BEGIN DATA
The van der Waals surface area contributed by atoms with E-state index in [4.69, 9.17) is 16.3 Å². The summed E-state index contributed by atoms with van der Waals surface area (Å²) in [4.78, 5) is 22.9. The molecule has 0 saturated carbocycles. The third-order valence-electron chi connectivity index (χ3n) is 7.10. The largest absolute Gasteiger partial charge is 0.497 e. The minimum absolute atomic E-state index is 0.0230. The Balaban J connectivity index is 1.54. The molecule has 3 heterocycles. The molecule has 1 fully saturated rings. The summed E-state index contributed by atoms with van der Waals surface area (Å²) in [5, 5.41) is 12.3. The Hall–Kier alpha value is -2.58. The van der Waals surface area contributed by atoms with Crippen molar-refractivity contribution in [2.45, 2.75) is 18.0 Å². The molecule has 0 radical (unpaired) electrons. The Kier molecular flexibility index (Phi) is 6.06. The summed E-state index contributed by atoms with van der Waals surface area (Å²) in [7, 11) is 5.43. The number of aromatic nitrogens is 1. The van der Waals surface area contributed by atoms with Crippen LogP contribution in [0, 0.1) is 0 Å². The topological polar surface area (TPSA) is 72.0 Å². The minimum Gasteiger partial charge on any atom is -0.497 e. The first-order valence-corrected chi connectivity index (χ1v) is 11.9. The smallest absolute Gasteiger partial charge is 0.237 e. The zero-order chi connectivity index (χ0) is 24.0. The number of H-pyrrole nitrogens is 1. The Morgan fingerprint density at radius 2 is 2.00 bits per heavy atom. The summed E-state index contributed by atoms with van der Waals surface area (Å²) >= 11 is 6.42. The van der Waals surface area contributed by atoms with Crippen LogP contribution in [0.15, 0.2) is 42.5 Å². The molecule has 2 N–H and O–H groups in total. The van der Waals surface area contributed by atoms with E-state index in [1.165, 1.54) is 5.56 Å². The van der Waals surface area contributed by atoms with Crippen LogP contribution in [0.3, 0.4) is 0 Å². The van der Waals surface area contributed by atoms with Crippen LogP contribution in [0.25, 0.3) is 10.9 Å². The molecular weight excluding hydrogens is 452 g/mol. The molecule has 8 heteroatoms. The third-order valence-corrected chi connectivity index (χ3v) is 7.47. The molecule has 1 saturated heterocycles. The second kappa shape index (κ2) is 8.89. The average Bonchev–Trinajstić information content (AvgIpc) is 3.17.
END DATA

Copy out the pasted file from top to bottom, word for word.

The van der Waals surface area contributed by atoms with E-state index in [4.69, 9.17) is 16.3 Å². The summed E-state index contributed by atoms with van der Waals surface area (Å²) in [4.78, 5) is 22.9. The molecule has 0 saturated carbocycles. The third-order valence-electron chi connectivity index (χ3n) is 7.10. The largest absolute Gasteiger partial charge is 0.497 e. The minimum absolute atomic E-state index is 0.0230. The Balaban J connectivity index is 1.54. The molecule has 3 heterocycles. The molecule has 1 fully saturated rings. The summed E-state index contributed by atoms with van der Waals surface area (Å²) in [5, 5.41) is 12.3. The Hall–Kier alpha value is -2.58. The van der Waals surface area contributed by atoms with Crippen molar-refractivity contribution in [2.45, 2.75) is 18.0 Å². The molecule has 0 radical (unpaired) electrons. The Kier molecular flexibility index (Phi) is 6.06. The summed E-state index contributed by atoms with van der Waals surface area (Å²) in [7, 11) is 5.43. The number of aromatic nitrogens is 1. The van der Waals surface area contributed by atoms with Crippen LogP contribution in [0, 0.1) is 0 Å². The topological polar surface area (TPSA) is 72.0 Å². The minimum Gasteiger partial charge on any atom is -0.497 e. The first-order valence-corrected chi connectivity index (χ1v) is 11.9. The smallest absolute Gasteiger partial charge is 0.237 e. The zero-order chi connectivity index (χ0) is 24.0. The number of H-pyrrole nitrogens is 1. The Morgan fingerprint density at radius 2 is 2.00 bits per heavy atom. The summed E-state index contributed by atoms with van der Waals surface area (Å²) >= 11 is 6.42. The van der Waals surface area contributed by atoms with Crippen LogP contribution in [0.15, 0.2) is 42.5 Å². The molecule has 2 N–H and O–H groups in total. The van der Waals surface area contributed by atoms with E-state index in [1.165, 1.54) is 5.56 Å². The van der Waals surface area contributed by atoms with Crippen LogP contribution in [0.3, 0.4) is 0 Å². The van der Waals surface area contributed by atoms with Crippen LogP contribution in [0.25, 0.3) is 10.9 Å². The molecular weight excluding hydrogens is 452 g/mol. The molecule has 8 heteroatoms. The third-order valence-corrected chi connectivity index (χ3v) is 7.47. The molecule has 1 saturated heterocycles. The second kappa shape index (κ2) is 8.89. The average Bonchev–Trinajstić information content (AvgIpc) is 3.17.